Social media users might be marketing tools for companies and not even know it.
Advertisers are increasingly incorporating social media likes into ads for products, often without the user’s knowledge, notes Jessica Guynn in the Los Angeles Times. In some cases, input on an interesting product —sharing a link with friends, liking it on Facebook or the Google +1 button — could end up with you providing a “personal endorsement” for the item to your friends.
Like it or not, you might have to get used to it.
Google-owned Zagat is expanding a program that turns comments from users 18 or older into actual endorsements. It is also well known that Facebook and other social media platforms regularly share information with marketers and other companies.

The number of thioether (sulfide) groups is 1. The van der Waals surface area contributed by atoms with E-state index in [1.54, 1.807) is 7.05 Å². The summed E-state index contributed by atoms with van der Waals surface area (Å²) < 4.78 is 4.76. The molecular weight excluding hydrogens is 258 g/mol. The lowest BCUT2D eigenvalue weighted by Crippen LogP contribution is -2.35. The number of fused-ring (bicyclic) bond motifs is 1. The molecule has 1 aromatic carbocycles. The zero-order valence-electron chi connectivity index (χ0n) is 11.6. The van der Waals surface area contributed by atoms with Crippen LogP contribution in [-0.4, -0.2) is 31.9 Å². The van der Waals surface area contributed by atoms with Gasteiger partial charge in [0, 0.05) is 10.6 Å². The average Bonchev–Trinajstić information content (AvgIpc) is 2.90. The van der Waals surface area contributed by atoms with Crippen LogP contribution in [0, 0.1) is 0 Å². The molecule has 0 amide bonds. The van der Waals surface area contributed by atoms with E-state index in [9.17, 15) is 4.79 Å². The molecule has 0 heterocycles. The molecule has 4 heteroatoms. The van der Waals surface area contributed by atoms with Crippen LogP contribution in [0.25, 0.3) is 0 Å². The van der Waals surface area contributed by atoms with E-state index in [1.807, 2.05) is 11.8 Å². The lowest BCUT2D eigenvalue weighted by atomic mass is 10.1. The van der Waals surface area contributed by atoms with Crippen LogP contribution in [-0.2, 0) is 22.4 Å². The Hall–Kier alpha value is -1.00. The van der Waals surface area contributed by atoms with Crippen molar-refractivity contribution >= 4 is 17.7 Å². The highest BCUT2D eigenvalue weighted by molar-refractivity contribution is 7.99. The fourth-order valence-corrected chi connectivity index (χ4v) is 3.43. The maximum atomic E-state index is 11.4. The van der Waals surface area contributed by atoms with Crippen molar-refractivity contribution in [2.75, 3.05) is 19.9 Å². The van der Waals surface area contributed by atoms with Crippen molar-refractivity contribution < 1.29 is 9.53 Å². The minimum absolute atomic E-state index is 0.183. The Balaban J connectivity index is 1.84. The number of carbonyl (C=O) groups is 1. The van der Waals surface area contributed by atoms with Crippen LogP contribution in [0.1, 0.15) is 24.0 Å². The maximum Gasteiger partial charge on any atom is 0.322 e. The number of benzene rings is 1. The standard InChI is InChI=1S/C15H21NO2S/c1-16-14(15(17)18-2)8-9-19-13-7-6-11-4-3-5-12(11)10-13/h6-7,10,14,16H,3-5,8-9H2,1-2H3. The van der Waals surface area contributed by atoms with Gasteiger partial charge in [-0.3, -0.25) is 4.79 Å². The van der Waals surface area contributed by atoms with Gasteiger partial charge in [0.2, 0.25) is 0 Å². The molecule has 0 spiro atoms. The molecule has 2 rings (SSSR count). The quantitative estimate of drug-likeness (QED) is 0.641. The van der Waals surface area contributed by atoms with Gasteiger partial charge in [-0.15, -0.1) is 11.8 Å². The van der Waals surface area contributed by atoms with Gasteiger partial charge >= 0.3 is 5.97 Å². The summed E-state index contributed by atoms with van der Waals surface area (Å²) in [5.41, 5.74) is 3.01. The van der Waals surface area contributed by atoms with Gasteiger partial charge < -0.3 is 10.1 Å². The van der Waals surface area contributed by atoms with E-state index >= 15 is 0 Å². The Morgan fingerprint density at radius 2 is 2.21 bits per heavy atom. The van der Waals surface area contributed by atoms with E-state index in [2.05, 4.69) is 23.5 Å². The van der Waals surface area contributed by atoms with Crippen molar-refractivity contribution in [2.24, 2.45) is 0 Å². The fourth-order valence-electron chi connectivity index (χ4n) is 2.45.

Often, “likes” or “+1” is taken out of context. There are different reasons why a person would “like” or “+1” a product. Many people click it to enter contests or get a discount or other freebies, Guynn writes.
Web companies say friend-based ads are more relevant and less annoying than traditional advertising. One branding expert says that ads that pop up in news feeds of friends are up to four times more powerful than standard Facebook ads. However, users are beginning to write off these endorsements by friends, the same as they do online celebrity recommendations.
Facebook pioneered social endorsements in 2007 when it launched ads that notified friends of who was purchasing on which websites. After mass protests, it pulled the program.
Google lets users opt out of specialized ads, but a few users have protested by switching their profile pictures to images of the company’s executive chair, Eric Schmidt, says Guynn.